1. As depicted in the previous table, the names of six major categories were changed from noun to verb forms. The reasoning behind this is that the taxonomy reflects different forms of thinking and thinking is an active process. Verbs describe actions, not nouns, hence the change.
  2. The subcategories of the six major categories were also replaced by verbs and some subcategories were reorganized.
  3. The knowledge category was renamed. Knowledge is an outcome or product of thinking not a form of thinking per se. Consequently, the word knowledge was inappropriate to describe a category of thinking and was replaced with the word remembering instead.
  4. Comprehension and synthesis were re-titled to understanding and creating respectively, in order to better reflect the nature of the thinking defined in each category.

Changes in Structure

  1. The one- dimensional form of the original taxonomy becomes a two-dimensional table with the addition of the products of thinking ( i.e. various forms of knowledge). Forms of knowledge are listed in the revised taxonomy as factual, conceptual, procedural and metacognitive.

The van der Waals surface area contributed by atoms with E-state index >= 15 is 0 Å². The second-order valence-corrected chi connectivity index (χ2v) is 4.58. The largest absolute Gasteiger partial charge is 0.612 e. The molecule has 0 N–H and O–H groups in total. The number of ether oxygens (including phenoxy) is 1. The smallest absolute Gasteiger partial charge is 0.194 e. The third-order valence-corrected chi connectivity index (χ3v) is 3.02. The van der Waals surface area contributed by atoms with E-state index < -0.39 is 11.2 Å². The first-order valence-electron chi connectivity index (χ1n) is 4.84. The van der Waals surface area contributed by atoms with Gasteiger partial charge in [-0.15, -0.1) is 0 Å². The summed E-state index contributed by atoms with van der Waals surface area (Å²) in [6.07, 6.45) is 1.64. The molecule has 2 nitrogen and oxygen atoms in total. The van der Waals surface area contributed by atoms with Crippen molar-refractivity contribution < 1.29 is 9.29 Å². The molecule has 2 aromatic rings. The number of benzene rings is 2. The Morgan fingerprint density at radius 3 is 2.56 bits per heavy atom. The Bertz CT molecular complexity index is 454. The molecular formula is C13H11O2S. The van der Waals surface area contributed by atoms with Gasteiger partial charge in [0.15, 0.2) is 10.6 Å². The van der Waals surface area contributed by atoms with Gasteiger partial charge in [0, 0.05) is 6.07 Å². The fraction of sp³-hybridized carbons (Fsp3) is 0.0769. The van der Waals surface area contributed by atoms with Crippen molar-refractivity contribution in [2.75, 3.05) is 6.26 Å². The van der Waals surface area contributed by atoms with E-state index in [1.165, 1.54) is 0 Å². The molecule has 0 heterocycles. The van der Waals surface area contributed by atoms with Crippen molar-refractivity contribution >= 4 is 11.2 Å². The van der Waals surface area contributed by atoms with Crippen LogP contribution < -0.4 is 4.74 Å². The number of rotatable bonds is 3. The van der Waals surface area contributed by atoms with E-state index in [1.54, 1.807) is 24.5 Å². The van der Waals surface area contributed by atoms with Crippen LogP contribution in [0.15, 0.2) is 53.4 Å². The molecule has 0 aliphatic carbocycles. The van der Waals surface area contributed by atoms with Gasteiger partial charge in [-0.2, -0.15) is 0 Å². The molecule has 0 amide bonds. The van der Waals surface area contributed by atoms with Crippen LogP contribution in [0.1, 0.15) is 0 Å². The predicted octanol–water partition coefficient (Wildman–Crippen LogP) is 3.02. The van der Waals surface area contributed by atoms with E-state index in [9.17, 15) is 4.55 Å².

2. The major categories were ordered in terms of increased complexity. As a result, the order of synthesis (create) and evaluation (evaluate) have been interchanged. This is in deference to the popularly held notion that if one considers the taxonomy as a hierarchy reflecting increasing complexity, then creative thinking (i.e. creating level of the revised taxonomy) is a more complex form of thinking than critical thinking (i.e. evaluating level of the new taxonomy).

Put quite simply, one can be critical without being creative (i.e. judge an idea and justify choices) but creative production often requires critical thinking (i.e. accepting and rejecting ideas on the path to creating a new idea, product or way of looking at things.)

Changes in emphasis

  1. The revision's primary focus is on the taxonomy in use. Essentially, this means that the revised taxonomy is a more authentic tool for curriculum planning, instructional delivery and assessment.
  2. The revision is aimed at a broader audience. Bloom's Taxonomy was traditionally viewed as a tool best applied in the earlier years of schooling (i.e. primary and junior primary years). The revised taxonomy is more universal and easily applicable at elementary, secondary and even tertiary levels.
  3. The revision emphasizes explanation and description of subcategories.

For example, sub-categories at the Remembering level of the taxonomy include: